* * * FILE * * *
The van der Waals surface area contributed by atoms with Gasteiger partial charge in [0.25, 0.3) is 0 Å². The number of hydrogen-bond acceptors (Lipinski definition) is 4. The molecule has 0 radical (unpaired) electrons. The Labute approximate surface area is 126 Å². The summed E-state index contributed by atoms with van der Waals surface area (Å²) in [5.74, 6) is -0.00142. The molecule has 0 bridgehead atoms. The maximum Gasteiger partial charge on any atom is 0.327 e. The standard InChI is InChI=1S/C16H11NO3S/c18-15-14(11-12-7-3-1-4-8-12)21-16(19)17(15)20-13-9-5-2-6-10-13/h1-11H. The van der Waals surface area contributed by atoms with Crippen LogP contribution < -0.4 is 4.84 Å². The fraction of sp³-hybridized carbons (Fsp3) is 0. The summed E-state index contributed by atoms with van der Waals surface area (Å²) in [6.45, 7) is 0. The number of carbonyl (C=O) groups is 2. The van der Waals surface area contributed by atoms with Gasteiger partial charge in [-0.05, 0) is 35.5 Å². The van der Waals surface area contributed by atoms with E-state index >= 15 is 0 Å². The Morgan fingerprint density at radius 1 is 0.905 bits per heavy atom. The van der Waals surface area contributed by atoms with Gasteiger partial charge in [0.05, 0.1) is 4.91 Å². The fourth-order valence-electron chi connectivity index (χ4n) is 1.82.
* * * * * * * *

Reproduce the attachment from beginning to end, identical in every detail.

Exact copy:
The van der Waals surface area contributed by atoms with Gasteiger partial charge in [0.25, 0.3) is 0 Å². The number of hydrogen-bond acceptors (Lipinski definition) is 4. The molecule has 0 radical (unpaired) electrons. The Labute approximate surface area is 126 Å². The summed E-state index contributed by atoms with van der Waals surface area (Å²) in [5.74, 6) is -0.00142. The molecule has 0 bridgehead atoms. The maximum Gasteiger partial charge on any atom is 0.327 e. The standard InChI is InChI=1S/C16H11NO3S/c18-15-14(11-12-7-3-1-4-8-12)21-16(19)17(15)20-13-9-5-2-6-10-13/h1-11H. The van der Waals surface area contributed by atoms with Crippen LogP contribution < -0.4 is 4.84 Å². The fraction of sp³-hybridized carbons (Fsp3) is 0. The summed E-state index contributed by atoms with van der Waals surface area (Å²) in [6.45, 7) is 0. The number of carbonyl (C=O) groups is 2. The van der Waals surface area contributed by atoms with Gasteiger partial charge in [-0.05, 0) is 35.5 Å². The van der Waals surface area contributed by atoms with E-state index >= 15 is 0 Å². The Morgan fingerprint density at radius 1 is 0.905 bits per heavy atom. The van der Waals surface area contributed by atoms with Gasteiger partial charge in [0.05, 0.1) is 4.91 Å². The fourth-order valence-electron chi connectivity index (χ4n) is 1.82.